おやすみ by Tom Royal on Flickr
Tokyo by Tom Royal on Flickr
Miho no Matsubara by Tom Royal on Flickr
Miho no Matsubara by Tom Royal on Flickr
Miho no Matsubara by Tom Royal on Flickr
Miho no Matsubara by Tom Royal on Flickr
Mount Fuji by Tom Royal on Flickr
Hokutosei by Tom Royal on Flickr
Hokutosei by Tom Royal on Flickr
Sapporo by Tom Royal on Flickr

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Brighton

January 30th, 2009

Silhouette

Went to Brighton today to be beside the seaside and see Si. More photos here, slideshow here.

Dear Nice Microsoft People..

January 21st, 2009

For the next version of Word, could you add some sort of political rant filter? Nothing fancy, mind – just search for a couple of strings, like so:

clippy

Oh, and stick the same thing in Internet Explorer, please. The world will thank you for it.

Tom

It's not the same as being there

January 20th, 2009

Millions Watch

.. but I'll gladly take it.

Less flare

January 19th, 2009

People watching people

I really should learn to use a camera properly; you know, buy a book or something. Instead I've been slowly working things out over the years, which is satisfying but often frustrating in a "wish I'd known that when I was in…" kind of way. Case in point: lately I've been having problems with lens flare.

Having attended a lovely wedding at which I was pretty much unable to photograph anyone inside because of the dark (can't afford an external flash to bounce and my zoom lens is large enough to obscure the built-in one) I decided to buy a simple, bright lens. In the end I picked up a really old Nikon E 50mm f/1.8, and it's great: almost twice as bright as the zoom, and easy to focus because it was made in the days that auto-focus didn't exist. It's also tiny – on the D40 it barely protrudes beyond the prism/flash housing – and stupidly light. Oh, and cheap. Cheap is good.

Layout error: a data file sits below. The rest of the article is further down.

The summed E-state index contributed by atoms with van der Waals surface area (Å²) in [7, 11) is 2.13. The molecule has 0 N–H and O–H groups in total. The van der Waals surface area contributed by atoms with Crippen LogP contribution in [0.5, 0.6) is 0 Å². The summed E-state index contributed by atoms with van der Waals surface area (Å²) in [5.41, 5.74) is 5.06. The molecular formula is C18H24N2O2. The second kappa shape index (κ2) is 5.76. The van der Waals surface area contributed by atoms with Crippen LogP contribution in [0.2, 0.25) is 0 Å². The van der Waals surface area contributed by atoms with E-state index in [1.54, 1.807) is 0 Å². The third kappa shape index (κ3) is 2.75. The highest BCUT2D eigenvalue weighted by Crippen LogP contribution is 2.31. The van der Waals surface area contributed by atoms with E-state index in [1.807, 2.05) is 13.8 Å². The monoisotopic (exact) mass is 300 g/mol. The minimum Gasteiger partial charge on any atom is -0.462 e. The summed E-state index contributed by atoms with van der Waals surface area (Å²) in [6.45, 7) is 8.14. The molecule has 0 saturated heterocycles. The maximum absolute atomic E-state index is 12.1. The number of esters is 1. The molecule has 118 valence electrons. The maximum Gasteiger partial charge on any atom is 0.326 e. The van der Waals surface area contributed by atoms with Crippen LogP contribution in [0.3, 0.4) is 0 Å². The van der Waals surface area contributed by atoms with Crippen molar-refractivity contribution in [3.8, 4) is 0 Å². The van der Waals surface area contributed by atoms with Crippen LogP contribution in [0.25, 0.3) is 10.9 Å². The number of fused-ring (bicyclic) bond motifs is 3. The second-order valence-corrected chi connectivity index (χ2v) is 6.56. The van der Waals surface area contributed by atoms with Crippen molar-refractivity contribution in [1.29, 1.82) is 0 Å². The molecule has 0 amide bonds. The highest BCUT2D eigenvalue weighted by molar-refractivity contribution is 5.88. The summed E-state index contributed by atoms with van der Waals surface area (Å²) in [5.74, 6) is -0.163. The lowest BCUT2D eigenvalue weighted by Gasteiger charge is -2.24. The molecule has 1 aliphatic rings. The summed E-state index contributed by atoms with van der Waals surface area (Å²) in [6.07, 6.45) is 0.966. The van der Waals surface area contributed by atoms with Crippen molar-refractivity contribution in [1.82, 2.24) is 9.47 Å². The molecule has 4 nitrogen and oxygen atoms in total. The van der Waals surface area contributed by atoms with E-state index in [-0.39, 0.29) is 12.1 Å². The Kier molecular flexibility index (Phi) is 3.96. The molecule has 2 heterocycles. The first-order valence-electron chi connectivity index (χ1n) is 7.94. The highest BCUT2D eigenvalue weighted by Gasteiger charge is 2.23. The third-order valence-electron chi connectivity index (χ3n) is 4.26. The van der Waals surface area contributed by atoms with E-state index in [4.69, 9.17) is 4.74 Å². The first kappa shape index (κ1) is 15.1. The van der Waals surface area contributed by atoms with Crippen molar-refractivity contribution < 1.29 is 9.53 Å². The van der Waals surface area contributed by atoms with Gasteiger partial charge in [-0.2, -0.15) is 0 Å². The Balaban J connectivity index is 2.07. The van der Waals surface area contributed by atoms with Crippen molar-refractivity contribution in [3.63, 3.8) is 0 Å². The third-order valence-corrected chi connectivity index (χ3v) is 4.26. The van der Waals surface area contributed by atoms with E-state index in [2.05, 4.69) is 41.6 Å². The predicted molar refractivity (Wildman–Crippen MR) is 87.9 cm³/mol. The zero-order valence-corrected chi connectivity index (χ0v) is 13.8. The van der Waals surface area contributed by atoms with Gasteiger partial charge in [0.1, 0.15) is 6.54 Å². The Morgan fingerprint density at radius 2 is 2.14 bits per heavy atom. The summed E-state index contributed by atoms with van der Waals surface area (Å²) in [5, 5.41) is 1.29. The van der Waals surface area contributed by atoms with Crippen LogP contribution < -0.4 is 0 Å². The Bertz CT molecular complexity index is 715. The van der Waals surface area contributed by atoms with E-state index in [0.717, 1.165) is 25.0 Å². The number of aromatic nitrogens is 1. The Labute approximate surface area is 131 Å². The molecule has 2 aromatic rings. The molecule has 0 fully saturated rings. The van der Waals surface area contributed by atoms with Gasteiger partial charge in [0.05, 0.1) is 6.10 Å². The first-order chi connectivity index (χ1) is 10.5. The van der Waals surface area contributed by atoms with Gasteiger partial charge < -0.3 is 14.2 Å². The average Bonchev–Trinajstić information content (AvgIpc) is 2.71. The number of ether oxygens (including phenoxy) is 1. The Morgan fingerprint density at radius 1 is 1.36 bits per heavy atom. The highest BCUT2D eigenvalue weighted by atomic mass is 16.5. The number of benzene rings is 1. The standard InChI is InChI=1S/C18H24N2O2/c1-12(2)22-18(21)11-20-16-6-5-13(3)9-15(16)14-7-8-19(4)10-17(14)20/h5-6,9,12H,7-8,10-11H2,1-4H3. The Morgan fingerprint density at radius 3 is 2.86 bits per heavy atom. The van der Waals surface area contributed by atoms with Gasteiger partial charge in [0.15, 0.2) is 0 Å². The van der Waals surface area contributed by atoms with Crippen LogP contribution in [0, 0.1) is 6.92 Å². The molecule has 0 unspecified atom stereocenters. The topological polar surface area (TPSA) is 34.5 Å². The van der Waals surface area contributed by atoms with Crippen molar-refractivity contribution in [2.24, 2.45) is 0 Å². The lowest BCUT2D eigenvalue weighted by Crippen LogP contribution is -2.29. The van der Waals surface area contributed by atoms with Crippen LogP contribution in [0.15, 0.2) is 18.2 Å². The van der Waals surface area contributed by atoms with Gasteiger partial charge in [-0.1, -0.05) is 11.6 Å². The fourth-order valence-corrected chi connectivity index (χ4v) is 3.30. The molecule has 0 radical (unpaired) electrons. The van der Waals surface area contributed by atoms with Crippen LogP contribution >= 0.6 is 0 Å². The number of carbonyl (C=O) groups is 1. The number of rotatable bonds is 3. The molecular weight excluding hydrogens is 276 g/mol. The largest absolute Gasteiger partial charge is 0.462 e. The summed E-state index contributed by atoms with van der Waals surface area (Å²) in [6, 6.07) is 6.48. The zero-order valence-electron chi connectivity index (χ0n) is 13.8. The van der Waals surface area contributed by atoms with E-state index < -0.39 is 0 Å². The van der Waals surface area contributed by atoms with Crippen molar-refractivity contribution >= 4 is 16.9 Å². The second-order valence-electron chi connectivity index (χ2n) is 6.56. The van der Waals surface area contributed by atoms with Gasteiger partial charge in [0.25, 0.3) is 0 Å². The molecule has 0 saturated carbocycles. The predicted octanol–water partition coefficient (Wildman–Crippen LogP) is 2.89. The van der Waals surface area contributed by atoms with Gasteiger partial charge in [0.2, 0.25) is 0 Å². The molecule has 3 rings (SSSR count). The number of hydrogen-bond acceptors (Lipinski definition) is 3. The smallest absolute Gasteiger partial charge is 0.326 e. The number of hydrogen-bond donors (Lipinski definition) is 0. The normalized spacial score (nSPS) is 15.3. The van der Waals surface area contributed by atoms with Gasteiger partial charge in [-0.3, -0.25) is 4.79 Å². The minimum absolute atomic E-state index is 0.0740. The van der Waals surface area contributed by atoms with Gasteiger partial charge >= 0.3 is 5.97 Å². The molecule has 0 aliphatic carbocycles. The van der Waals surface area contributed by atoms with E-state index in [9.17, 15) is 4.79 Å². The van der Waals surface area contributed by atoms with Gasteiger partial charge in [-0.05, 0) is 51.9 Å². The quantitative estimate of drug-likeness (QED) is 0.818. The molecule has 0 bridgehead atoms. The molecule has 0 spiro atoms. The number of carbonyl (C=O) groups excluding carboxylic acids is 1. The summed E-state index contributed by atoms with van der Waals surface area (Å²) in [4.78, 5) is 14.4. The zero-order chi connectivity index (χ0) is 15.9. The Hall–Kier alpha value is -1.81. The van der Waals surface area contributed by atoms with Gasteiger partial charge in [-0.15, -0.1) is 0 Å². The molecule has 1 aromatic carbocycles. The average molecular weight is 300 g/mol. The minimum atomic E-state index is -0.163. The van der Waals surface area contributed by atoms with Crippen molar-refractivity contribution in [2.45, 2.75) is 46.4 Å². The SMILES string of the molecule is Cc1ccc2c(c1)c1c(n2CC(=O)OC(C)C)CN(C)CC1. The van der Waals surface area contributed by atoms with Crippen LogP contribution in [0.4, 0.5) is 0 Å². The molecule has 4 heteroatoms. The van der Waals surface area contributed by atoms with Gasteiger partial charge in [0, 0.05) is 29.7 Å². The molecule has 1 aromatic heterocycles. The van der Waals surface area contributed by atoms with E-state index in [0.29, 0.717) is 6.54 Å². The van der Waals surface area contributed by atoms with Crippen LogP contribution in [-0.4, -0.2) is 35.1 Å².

The problem, though, is flare. Point my modern zoom lens, with hood, pretty much anywhere other than directly at the sun and you'll get a clean picture. When pointing the 50mm lens pretty much anywhere outdoors I was getting the most amazing light effects: blobs, swooping arcs, upside down headlights in the sky where they'd obviously reflected somehow inside the glass (there are probably technical terms for these things, but I don't know them). Sometimes they're pretty, mostly they're a pain.

Anyhow, today I finally figured it out, and the answer is simple: just stop the lens down. At anything wider than f/4 you get crazy flares. f/5.6 or higher and things get better. Stop it all the way down to f/22, if you can, and there's no problem even with bright light sources in the frame. The photo above was 5 seconds, f/22 at ISO200.

So, there you go. Simple. And it only took me three sodding weeks to figure out. Nuts. For my next trick, maybe I'll learn how to actually take some interesting pictures.

Life

January 17th, 2009

life_oak_ridge

Photo: Oak Ridge, taken by Ed Clark for Life Magazine in 1945. Details here.

Since visiting the Cold War Modern exhibit I've been looking for more information on the American National Exhibition held in Moscow in 1959. So far I've turned up depressingly little that I didn't already know, but I did stumble back into Google's Life Magazine archive.

When it was launched a few months back I vaguely noted that this project sounded interesting. Now I'm convinced that it's one of the best things on the internet. Search for anything from 1860 to 1979 (the Nixon/Kruschev kitchen debate, for example) and it turns up photo after photo after brilliant photo. If you have a few hours to lose, do go take a look.

On an entirely unrelated note, I've made some changes to the design here: out go the red leaves, in comes something more blue (this is a decision entirely unrelated to politics). If you spot any oddnesses, please let me know.